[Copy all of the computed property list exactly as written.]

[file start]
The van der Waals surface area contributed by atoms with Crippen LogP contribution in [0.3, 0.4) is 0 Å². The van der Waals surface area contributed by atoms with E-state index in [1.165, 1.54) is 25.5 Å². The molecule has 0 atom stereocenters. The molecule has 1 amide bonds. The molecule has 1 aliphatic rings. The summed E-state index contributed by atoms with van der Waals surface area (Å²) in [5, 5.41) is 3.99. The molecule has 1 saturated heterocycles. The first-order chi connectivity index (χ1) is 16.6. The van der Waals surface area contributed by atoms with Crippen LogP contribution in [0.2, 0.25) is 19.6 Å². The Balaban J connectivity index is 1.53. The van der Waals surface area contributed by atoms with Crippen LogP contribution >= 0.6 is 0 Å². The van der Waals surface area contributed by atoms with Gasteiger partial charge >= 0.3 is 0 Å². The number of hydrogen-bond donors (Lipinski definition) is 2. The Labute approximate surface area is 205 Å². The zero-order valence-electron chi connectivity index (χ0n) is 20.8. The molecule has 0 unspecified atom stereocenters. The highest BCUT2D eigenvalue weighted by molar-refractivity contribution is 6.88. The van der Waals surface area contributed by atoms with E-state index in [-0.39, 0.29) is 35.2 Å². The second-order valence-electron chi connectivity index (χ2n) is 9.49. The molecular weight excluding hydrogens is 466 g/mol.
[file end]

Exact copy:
The van der Waals surface area contributed by atoms with Crippen LogP contribution in [0.3, 0.4) is 0 Å². The van der Waals surface area contributed by atoms with E-state index in [1.165, 1.54) is 25.5 Å². The molecule has 0 atom stereocenters. The molecule has 1 amide bonds. The molecule has 1 aliphatic rings. The summed E-state index contributed by atoms with van der Waals surface area (Å²) in [5, 5.41) is 3.99. The molecule has 1 saturated heterocycles. The first-order chi connectivity index (χ1) is 16.6. The van der Waals surface area contributed by atoms with Crippen LogP contribution in [0.2, 0.25) is 19.6 Å². The Balaban J connectivity index is 1.53. The van der Waals surface area contributed by atoms with Crippen LogP contribution >= 0.6 is 0 Å². The van der Waals surface area contributed by atoms with Gasteiger partial charge >= 0.3 is 0 Å². The number of hydrogen-bond donors (Lipinski definition) is 2. The Labute approximate surface area is 205 Å². The zero-order valence-electron chi connectivity index (χ0n) is 20.8. The molecule has 0 unspecified atom stereocenters. The highest BCUT2D eigenvalue weighted by molar-refractivity contribution is 6.88. The van der Waals surface area contributed by atoms with E-state index in [-0.39, 0.29) is 35.2 Å². The second-order valence-electron chi connectivity index (χ2n) is 9.49. The molecular weight excluding hydrogens is 466 g/mol.